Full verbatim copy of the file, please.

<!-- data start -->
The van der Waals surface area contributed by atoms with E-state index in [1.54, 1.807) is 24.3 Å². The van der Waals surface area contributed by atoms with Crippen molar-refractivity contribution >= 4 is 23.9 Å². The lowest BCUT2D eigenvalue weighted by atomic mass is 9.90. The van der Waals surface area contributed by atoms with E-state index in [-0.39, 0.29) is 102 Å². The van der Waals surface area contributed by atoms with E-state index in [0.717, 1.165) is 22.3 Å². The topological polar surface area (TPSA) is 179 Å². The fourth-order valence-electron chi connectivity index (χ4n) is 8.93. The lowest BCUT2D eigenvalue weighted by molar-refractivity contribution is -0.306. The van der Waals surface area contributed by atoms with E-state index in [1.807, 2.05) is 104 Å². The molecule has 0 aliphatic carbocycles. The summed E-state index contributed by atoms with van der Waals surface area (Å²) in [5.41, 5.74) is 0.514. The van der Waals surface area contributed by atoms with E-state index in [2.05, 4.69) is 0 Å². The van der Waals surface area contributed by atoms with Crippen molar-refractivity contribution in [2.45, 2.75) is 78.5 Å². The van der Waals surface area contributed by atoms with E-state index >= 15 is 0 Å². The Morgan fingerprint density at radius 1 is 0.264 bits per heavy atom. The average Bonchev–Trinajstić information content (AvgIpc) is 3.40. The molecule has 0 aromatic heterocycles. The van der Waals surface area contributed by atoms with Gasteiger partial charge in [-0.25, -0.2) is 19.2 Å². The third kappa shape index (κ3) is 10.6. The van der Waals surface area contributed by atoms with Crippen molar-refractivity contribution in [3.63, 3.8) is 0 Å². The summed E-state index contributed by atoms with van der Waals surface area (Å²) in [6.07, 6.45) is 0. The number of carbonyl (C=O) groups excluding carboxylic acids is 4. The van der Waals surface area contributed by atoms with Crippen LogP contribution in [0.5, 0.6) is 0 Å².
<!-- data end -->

The van der Waals surface area contributed by atoms with E-state index in [1.54, 1.807) is 24.3 Å². The van der Waals surface area contributed by atoms with Crippen molar-refractivity contribution >= 4 is 23.9 Å². The lowest BCUT2D eigenvalue weighted by atomic mass is 9.90. The van der Waals surface area contributed by atoms with E-state index in [-0.39, 0.29) is 102 Å². The van der Waals surface area contributed by atoms with E-state index in [0.717, 1.165) is 22.3 Å². The topological polar surface area (TPSA) is 179 Å². The fourth-order valence-electron chi connectivity index (χ4n) is 8.93. The lowest BCUT2D eigenvalue weighted by molar-refractivity contribution is -0.306. The van der Waals surface area contributed by atoms with E-state index in [1.807, 2.05) is 104 Å². The molecule has 0 aliphatic carbocycles. The summed E-state index contributed by atoms with van der Waals surface area (Å²) in [5.41, 5.74) is 0.514. The van der Waals surface area contributed by atoms with E-state index in [2.05, 4.69) is 0 Å². The van der Waals surface area contributed by atoms with Crippen molar-refractivity contribution in [2.45, 2.75) is 78.5 Å². The van der Waals surface area contributed by atoms with E-state index >= 15 is 0 Å². The Morgan fingerprint density at radius 1 is 0.264 bits per heavy atom. The average Bonchev–Trinajstić information content (AvgIpc) is 3.40. The molecule has 0 aromatic heterocycles. The van der Waals surface area contributed by atoms with Gasteiger partial charge in [-0.25, -0.2) is 19.2 Å². The third kappa shape index (κ3) is 10.6. The van der Waals surface area contributed by atoms with Crippen molar-refractivity contribution in [3.63, 3.8) is 0 Å². The summed E-state index contributed by atoms with van der Waals surface area (Å²) in [6.07, 6.45) is 0. The number of carbonyl (C=O) groups excluding carboxylic acids is 4. The van der Waals surface area contributed by atoms with Crippen LogP contribution in [0.5, 0.6) is 0 Å².